And empathetic researchers also help their stakeholders understand how empathy leads to insights and stronger, better business decisions with more successful outcomes.
Developing empathy in research skills
To develop empathy in communication with consumers, consider these steps provided by Jill:
- Self-awareness: The self-awareness to recognize your own lens - your own judgments and biases.
- Setting your lens aside: Approach the question or situation from an attitude of curiosity and exploration.
- Making human connections: Develop common understandings and links that exist beyond and below the veneer of limited personal experiences.
Empathy in research takes awareness, practice, and realistic check-ins on whether the researcher was empathetic.
It really comes down to making it all about them and not you. Stop thinking about what you will be saying next, what you will be asking next, and be there in the moment. Be patient, gracious, generously mindful, and fully absorbed in the moment.
We get it. There are objectives, stakeholders, and other tasks and deliverables. But researchers must own their empathy and how it fits into objectives.
At the end of the day, nothing can pull you away from that participant. It has to be unconditional, undivided attention.
"It's critical to remind ourselves to take a step back and contemplate the why behind the initiative," said Raina Rusnak, a consumer insights leader. "Ultimately, we all benefit from staying plugged into the true experience and reminding ourselves to see things from the customer's point of view."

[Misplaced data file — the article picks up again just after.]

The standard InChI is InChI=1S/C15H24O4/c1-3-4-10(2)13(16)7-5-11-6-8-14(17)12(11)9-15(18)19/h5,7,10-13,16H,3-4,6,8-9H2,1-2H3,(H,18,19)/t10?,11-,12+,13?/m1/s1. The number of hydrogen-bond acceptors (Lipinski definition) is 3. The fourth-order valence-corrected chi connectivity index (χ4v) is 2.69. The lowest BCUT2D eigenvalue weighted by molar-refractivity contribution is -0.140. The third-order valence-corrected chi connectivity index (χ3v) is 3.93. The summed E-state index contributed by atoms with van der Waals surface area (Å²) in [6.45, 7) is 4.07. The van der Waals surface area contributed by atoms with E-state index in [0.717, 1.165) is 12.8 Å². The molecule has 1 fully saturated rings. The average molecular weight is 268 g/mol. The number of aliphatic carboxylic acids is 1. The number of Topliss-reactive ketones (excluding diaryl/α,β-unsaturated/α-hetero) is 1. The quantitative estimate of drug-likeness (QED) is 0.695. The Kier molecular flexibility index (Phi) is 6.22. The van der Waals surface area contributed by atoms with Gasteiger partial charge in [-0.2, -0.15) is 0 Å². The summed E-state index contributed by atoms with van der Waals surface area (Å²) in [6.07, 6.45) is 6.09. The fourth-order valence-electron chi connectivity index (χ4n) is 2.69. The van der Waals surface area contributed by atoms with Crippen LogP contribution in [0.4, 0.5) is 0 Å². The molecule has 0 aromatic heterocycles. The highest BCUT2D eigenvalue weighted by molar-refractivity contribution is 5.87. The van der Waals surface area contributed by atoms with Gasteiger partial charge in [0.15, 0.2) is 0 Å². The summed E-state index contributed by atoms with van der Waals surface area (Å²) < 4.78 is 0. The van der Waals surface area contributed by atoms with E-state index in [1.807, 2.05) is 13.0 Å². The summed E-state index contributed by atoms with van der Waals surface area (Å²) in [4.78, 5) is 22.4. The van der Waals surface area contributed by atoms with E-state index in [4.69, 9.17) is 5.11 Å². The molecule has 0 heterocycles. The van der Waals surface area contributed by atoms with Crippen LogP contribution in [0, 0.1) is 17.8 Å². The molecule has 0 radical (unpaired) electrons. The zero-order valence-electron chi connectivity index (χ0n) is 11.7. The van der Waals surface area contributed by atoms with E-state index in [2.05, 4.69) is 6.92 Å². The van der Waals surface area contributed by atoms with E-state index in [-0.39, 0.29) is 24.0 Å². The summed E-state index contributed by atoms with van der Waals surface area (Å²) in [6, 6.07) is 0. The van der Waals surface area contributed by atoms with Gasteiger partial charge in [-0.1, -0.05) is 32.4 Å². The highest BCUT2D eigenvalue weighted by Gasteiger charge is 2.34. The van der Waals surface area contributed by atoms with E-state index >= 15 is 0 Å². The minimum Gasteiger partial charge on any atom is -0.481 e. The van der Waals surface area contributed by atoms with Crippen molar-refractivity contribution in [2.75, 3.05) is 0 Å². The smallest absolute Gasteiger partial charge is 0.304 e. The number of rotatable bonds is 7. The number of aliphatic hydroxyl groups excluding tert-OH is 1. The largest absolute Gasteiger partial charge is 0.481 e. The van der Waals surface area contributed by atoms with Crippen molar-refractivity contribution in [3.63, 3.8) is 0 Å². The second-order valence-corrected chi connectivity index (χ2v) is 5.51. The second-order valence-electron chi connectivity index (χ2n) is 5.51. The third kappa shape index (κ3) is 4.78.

Ways to be more empathetic as a researcher
Learning empathy as a researcher comes back to the following:
- Be open-minded and non-judgmental.
- Listen actively and ask clarifying questions.
- Put yourself in the other person's shoes.
- Be mindful of your own biases.
Of course, this is easier said than done. Even when researchers understand their biases, think they are open-minded, and listen actively, they still need to ensure to practice empathy.
But to get the full picture of what research can do, it’s important to have empathy across all stages of the research process. At the end of the day, it takes empathy to build empathy.